Autumn Focus: Questioning
Teaching and learning Gem #15 – big questions with Oxplore
This Friday Gem comes from Monique Nullens, who recommends this brilliant (and snazzy) website – Oxplore.org. The site is created by Oxford University and offers approaches to challenges and questions underpinned by the latest thinking and research.
- It poses a plethora of big questions on socio/political/economic/scientific/cultural issues.
- They are thorny and provoking.
- For example, ‘Does fake news matter?’, ‘Are humans more important than plants?’, ‘Are Explosions always destructive?’, ‘Would it be better if we all spoke the same language?’
- Importantly, the website is beautifully crafted, and the big questions are springboards to an astonishing range of engaging articles, videos, quotes, facts etc.
Check out the website…it will be a genuinely fascinating experience.
Asking big, open questions in class is effective because:
- With such big questions, there are no right answers. It discourages perfectionism and ‘learning for the test’.
- It helps students realise that they don’t have to get everything right first time. In fact, in ‘big discussions’, students can get things wrong, reassess and change direction. That’s part of the fun and the freedom of these types of discussions.
- It encourages students to play around with ideas and to throw things into the discussion to see where they lead. You could contribute an idea big or small.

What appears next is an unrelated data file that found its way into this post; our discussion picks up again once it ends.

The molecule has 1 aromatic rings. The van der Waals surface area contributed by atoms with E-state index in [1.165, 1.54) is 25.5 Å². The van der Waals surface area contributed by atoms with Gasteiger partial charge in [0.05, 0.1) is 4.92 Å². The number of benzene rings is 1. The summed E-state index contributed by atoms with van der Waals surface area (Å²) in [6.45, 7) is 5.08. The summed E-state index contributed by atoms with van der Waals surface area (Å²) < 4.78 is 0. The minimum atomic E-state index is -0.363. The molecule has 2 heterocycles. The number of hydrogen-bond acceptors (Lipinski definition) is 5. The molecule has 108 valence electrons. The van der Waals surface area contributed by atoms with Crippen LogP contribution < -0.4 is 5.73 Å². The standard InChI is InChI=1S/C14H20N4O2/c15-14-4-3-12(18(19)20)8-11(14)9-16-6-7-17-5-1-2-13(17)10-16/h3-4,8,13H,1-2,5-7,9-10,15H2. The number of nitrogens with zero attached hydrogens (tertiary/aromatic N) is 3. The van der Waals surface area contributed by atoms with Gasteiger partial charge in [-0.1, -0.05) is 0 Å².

- It encourages higher order, critical thinking that transcends subjects. It draws concepts/knowledge from across a spectrum of disciplines. These discussions epitomise our STEAM+.
- To quote Dan Addis in his recent WimTeach article on scholarship: “we can encourage students to attack a problem from multiple angles, playing with the blurred lines between the subjects, and discovering links that were hidden to them before. Quite apart from the fact that this lateral thinking is a skill that will benefit them in whatever avenue they wish to pursue in later life, it is also fun and rewarding.”
Try out a ‘no right answer’ big question as a starter to set the tone for the sort of experimental engagement you’d like from students for the rest of the lesson.